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Gov. Spencer Cox on omicron, water conservation and ProPublica welfare investigation

A photo of Gov. Cox speaking at a podium.
Leah Hogsten/AP
The Salt Lake Tribune
Gov. Spencer Cox held his monthly press conference with PBS Utah Thursday.

During his monthly PBS Utah press conference, Gov. Spencer Cox weighed in on several state issues, including a potential COVID-19 surge, new water conservation bills and a report that found the state counted welfare dollars spent by The Church of Jesus Christ of Latter-day Saints to meet its federal minimums.

Omicron Variant

The omicron variant of the coronavirus is worrying public health officials around the globe because it’s twice as transmissible than the delta variant and significantly more vaccine resistant. However, a booster shot helps people’s immune systems fight the omicron variant just about as well as delta, according to recent studies. A South African study found that two doses of the Pfizer vaccine still did a good job at keeping people out of the hospital, offering about 70% protection against it.

Some data out of South Africa, which first reported the variant, suggests omicron could be putting fewer people in the hospital, but experts warn that could be because so many people in the country have previously had the disease.

Gov. Spencer Cox said Thursday he is waiting for more information on the variant, but did encourage people to get a booster shot. He said the severity of the disease will be a critical factor in his decision making.

“We have lots of illnesses that spread very quickly,” he said. “But if they're not filling up hospitals and killing people, you know, we go about our business. If they are filling up hospitals and killing people, then obviously it becomes much more concerning.”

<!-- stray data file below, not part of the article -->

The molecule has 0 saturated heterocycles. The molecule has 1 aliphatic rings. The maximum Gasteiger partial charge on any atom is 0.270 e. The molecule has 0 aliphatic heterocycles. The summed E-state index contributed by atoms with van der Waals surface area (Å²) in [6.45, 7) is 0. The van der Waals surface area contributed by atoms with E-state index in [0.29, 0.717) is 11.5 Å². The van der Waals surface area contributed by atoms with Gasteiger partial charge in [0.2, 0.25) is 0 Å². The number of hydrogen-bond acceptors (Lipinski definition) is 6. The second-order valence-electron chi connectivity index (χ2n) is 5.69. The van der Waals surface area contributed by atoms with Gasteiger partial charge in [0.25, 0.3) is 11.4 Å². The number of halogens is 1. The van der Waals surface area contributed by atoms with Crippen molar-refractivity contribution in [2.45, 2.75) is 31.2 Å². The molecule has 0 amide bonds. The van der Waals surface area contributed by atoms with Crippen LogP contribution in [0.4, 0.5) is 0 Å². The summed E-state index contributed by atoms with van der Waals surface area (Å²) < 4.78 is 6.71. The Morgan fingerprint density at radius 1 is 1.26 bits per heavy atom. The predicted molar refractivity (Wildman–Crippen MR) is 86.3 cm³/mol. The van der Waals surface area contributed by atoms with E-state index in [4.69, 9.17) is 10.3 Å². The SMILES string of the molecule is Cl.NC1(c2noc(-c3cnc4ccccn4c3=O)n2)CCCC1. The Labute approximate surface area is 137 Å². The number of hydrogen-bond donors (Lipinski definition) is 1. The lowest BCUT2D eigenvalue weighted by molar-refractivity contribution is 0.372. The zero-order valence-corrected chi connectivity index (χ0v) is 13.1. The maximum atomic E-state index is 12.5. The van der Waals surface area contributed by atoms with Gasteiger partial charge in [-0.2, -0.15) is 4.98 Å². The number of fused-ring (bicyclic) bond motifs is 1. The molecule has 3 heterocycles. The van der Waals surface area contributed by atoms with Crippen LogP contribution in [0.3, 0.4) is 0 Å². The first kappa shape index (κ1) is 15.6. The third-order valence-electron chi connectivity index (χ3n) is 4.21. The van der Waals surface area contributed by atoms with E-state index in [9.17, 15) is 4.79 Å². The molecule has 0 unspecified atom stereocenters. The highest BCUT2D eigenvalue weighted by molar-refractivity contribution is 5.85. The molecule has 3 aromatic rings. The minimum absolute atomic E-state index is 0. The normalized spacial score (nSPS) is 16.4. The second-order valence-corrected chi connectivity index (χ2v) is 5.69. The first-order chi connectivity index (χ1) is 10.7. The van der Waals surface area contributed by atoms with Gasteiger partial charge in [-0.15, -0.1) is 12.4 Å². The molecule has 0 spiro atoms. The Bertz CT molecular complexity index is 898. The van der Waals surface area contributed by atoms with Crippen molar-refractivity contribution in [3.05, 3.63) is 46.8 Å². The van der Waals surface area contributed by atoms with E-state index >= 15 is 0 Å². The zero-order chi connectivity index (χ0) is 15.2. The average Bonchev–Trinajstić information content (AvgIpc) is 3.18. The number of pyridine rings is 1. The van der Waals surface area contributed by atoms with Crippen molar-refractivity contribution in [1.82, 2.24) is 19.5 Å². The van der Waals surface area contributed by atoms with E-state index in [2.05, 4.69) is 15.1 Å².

Cox’s hands are essentially tied when it comes to issuing new public health restrictions. That’s the result of new laws from the Legislature passed this spring. He said new restrictions could be a challenge.

“We're always hopeful that we don't have to roll back those measures,” he said. “I think that they're probably less effective now than ever before. We're seeing that fatigue set in after getting close to two years [of the pandemic].”

He added that people have more tools to protect themselves now than they did earlier in the pandemic, including high quality masks and vaccines.

“People have the ability to take care of themselves and have that choice, and we'll continue to encourage people to do that,” Cox said.

Water Conservation

Cox laid out a legislative package to address the state’s water shortage. Utah has experienced historic drought this year and 79% of the state is currently in exceptional drought, according to the Division of Water Resources.

The bills, which will likely be considered during the upcoming 2022 legislative session, would provide funding to start metering more secondary water connections, prohibit cities and towns from mandating grass landscaping and provide more funding to encourage water-wise farming.

“This package that we are proposing this year will be by far the most significant advancement we've made in water conservation,” he said.

The governor also said Utah should shift to focusing more on water conservation than water storage.